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Grant Helps Researchers Find Causes Of Dry Eye Disease

COLUMBUS , Ohio – The National Institutes of Health (NIH) have awarded an Ohio State University optometrist nearly $1.7 million to study dry eye disease, a disorder that affects more than 12 million Americans.

Kelly Nichols, the grant's lead investigator and an associate professor of optometry, received the award from the National Eye Institute, a division of NIH. The name of the project is Dry Eye in Postmenopause. For the next five years, Nichols and her team will study 500 women, age 50 and older, in one of the largest efforts ever to uncover the causes of dry eye disease. The disease is two to three times more common in women, particularly women who have reached menopause.

Kelly Nichols

“We want to gain a better understanding of the factors associated with dry eye in postmenopausal women, and figure out the underlying causes of the disease,” Nichols said.

Dry eye disease is really a collection of irritating symptoms that includes microscopic damage to the front of the eye. The eyes may ache, burn, feel extremely dry or excessively tear.

While scientists are unsure what specifically triggers the disease, Nichols suspects that dry eye may have multiple causes. Understanding those causes may lead to the development of better treatments. Right now, over-the-counter eye drops called “artificial tears” are the primary treatment for dry eye.

“We want to gain a better understanding of the factors associated with dry eye in postmenopausal women, and figure out the underlying causes of the disease.”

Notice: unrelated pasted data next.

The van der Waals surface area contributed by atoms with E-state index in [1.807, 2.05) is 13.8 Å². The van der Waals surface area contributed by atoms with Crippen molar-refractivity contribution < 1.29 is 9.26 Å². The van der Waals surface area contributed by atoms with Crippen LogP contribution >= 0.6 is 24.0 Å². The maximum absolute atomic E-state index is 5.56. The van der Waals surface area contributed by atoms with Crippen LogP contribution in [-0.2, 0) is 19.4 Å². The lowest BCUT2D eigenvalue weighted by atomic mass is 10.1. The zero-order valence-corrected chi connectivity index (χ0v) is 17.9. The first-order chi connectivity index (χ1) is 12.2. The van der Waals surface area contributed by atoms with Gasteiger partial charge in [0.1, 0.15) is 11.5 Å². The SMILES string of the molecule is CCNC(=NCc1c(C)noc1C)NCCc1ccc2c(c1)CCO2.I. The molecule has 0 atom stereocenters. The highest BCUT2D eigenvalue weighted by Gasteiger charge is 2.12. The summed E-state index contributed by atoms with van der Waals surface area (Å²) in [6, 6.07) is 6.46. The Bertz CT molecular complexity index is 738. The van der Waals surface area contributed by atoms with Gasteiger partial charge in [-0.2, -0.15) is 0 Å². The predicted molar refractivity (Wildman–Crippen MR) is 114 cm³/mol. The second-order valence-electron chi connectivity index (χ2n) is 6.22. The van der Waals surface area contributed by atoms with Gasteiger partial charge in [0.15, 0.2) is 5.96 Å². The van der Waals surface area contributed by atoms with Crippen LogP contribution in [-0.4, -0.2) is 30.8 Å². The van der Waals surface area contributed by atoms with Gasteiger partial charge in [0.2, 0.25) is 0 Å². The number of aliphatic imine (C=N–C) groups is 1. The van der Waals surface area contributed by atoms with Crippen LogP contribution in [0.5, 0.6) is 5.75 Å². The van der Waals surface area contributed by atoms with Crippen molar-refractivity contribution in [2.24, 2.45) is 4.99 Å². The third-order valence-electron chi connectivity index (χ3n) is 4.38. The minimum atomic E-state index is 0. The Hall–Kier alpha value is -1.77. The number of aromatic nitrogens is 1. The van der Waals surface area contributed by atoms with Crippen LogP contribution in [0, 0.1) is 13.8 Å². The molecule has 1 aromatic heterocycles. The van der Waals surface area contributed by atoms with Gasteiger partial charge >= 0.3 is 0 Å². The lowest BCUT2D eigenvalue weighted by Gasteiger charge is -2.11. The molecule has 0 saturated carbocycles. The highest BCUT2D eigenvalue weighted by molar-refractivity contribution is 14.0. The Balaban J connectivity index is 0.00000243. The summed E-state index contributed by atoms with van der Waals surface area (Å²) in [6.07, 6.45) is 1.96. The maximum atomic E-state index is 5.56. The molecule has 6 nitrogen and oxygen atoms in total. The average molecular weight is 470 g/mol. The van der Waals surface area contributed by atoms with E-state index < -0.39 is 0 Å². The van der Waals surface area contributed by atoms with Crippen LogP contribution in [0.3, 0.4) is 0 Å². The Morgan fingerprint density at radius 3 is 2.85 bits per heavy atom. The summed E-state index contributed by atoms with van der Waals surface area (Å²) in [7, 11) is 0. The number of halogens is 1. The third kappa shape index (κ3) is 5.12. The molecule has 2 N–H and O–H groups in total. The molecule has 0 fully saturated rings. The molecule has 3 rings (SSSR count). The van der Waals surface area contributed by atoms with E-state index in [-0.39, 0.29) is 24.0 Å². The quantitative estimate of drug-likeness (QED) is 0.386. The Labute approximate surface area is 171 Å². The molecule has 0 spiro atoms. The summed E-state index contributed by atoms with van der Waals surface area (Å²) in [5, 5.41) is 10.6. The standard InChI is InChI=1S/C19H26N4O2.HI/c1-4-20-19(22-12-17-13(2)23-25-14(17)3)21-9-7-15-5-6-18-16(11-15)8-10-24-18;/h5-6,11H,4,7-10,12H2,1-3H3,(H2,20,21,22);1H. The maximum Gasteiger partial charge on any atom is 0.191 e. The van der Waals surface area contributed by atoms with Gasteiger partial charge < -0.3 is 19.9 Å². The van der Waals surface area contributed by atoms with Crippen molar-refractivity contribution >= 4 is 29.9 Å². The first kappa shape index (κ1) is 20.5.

“Not everyone with dry eye disease responds to the same treatment,” Nichols said. “Even though two people with the disease may have the same symptoms, there can be very different causes behind those symptoms.”

She and her colleagues will use various laboratory techniques to examine three components relevant to the dry eye process. They will check participants for:

abnormalities in the amount of lipids, or fat, found in tears (layers of fat and mucus surround the watery portion of tears); changes in the thickness of tears (tear thinning is a hallmark characteristic of dry eye disease); and changes in the structure of meibomian glands – tiny, pinhole-sized glands that line the rim of the upper and lower eyelids and secrete meibum, an oily, fatty substance found in tears.

The researchers will compare the results between women with dry eye disease and women without the disorder.

Nichols' colleagues on this grant, all with Ohio State, include Kari Green-Church, a research scientist with the university's Mass Spectrometry and Proteomics Facility; Rebecca Jackson, a professor of endocrinology, diabetes and metabolism in the College of Medicine; Peter King-Smith, a professor of optometry; and Jason Nichols, an assistant professor of optometry.


Contact: Kelly Nichols, (614) 688-5381; KNichols@optometry.osu.edu

Written by Holly Wagner, (614) 292-8310; Wagner.235@osu.edu